Gen. E. Greer has returned from the Charleston Convention.  We expected to have had an interview with him before going to press, but have not met him.  This is not to be attributed to his want of social feelings, but to his being very unwell, we regret to learn.  We should like very much to hear the General upon the details of the Charleston convention, in which we will, perhaps, be accommodated, as soon as he regains his health, as we learn he will be invited to address the people at the Court house.  He has our thanks for a file of New Orleans papers of the 10th inst. and a copy of Wm. L. Yancey's speech delivered in the Charleston Convention. 

HARRISON FLAG [MARSHALL, TX], May 18, 1860, p. 2, c. 1
           
Hon. G. W. Whitmore is on a tour through some of the counties West, we learn through our exchanges.  As he journied [sic] west, upon reaching Quitman he was strongly urged by many Constitutional Union men to address the people with which he complied.  The Quitman Clipper reports him at length, and speaks in terms highly eulogistic at the effort.  This is but simply a tribute to merit.  That the report is a faithful one, we need only copy a few lines.
           
He is a clear, logical, and forcible speaker, and the friends of the Constitution and the Nation, will not fear to pit him against any collarite [sic?] Democrat in Texas.  There is no vanity about him, which is no slight proof of his taking the first position among the Opposition.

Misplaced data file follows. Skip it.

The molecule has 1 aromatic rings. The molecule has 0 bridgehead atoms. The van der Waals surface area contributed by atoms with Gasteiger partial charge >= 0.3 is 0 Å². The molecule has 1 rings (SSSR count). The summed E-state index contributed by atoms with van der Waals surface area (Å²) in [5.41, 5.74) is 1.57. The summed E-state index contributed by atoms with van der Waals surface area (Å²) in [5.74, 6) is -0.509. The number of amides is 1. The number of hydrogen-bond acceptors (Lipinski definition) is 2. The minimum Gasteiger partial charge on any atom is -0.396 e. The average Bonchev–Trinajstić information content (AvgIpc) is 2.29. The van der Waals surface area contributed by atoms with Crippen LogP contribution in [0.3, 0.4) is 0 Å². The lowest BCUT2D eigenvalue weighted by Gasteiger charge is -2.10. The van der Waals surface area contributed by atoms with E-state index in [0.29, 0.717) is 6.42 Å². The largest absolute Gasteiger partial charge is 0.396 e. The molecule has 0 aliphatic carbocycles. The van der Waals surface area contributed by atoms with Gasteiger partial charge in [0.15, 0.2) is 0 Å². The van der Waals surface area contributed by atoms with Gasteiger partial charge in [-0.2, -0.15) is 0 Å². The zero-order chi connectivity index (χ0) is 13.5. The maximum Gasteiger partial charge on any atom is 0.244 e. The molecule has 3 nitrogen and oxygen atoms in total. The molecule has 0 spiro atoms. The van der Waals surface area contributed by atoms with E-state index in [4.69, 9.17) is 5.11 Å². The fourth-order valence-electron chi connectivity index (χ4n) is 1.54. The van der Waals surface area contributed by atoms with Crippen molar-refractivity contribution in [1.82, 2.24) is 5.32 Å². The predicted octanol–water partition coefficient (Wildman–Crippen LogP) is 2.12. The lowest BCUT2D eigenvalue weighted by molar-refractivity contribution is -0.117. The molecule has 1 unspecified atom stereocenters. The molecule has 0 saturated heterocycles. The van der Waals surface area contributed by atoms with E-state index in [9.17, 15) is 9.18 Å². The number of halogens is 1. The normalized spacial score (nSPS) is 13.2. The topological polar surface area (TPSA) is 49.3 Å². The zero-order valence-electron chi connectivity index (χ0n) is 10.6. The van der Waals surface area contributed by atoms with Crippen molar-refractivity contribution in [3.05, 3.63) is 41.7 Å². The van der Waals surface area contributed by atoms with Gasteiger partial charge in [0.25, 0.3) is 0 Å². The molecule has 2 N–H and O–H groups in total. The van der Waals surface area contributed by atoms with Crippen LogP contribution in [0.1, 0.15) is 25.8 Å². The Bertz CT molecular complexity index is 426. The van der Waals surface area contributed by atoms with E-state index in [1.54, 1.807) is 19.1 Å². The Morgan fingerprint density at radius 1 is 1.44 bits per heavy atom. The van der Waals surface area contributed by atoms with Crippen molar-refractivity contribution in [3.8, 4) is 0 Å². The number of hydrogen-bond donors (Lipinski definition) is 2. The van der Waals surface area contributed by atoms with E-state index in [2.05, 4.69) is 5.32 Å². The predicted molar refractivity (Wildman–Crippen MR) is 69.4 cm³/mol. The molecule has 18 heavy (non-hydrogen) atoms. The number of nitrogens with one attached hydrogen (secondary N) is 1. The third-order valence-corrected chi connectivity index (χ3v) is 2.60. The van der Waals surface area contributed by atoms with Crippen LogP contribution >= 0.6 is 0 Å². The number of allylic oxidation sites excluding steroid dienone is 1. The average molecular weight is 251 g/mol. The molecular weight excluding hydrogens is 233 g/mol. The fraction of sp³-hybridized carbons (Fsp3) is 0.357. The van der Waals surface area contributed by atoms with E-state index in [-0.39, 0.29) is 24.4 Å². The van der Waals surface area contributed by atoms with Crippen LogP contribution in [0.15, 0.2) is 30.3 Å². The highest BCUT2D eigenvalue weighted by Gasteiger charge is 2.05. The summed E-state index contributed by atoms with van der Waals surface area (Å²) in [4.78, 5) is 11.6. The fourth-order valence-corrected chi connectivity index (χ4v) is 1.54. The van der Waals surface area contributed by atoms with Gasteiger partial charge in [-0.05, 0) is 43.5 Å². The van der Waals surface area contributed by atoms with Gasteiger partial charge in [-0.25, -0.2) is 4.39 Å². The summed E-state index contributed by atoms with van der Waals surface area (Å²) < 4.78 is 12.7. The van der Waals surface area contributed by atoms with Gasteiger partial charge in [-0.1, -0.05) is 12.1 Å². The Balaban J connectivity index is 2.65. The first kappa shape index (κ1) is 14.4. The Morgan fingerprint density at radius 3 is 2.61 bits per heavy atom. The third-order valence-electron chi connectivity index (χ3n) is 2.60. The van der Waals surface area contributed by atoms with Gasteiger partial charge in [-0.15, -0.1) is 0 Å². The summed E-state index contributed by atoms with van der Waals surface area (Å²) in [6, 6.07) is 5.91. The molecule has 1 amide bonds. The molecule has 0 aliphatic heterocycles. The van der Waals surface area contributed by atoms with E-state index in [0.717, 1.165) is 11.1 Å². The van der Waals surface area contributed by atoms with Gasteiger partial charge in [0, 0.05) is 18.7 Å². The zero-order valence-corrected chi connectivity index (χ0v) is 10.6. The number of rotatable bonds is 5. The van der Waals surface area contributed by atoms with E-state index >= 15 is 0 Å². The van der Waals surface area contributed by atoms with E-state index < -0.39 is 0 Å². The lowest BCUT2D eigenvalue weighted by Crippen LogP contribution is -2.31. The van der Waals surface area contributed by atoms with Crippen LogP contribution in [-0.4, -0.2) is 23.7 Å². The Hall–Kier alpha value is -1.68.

HARRISON FLAG [MARSHALL, TX], May 18, 1860, p. 2, c. 1
           
M. Dopplemayer & Bro., have opened a Saloon where those wishing to regale themselves with Ice Cream or almost any kind of cooling beverage can be accommodated, in city order.  They are also prepared to supply their customers with groceries and fancy stores.  For further particulars, refer to their advertisement. 

HARRISON FLAG [MARSHALL, TX], May 18, 1860, p. 2, c. 2
           
From a notice we have seen of a report of the late Tyler Convention, given through the Reporter of that place, the citizens of Tyler have to resort to primitive means to obtain light.  If the Reporter man was in earnest about the court house being lighted up with two tallow candles the people of that place may get the finest spermaceti by accompanying an order with the cash to any of our numerous family stores.  As we feel friendly disposed towards the editor we will make no charge for the important information disclosed.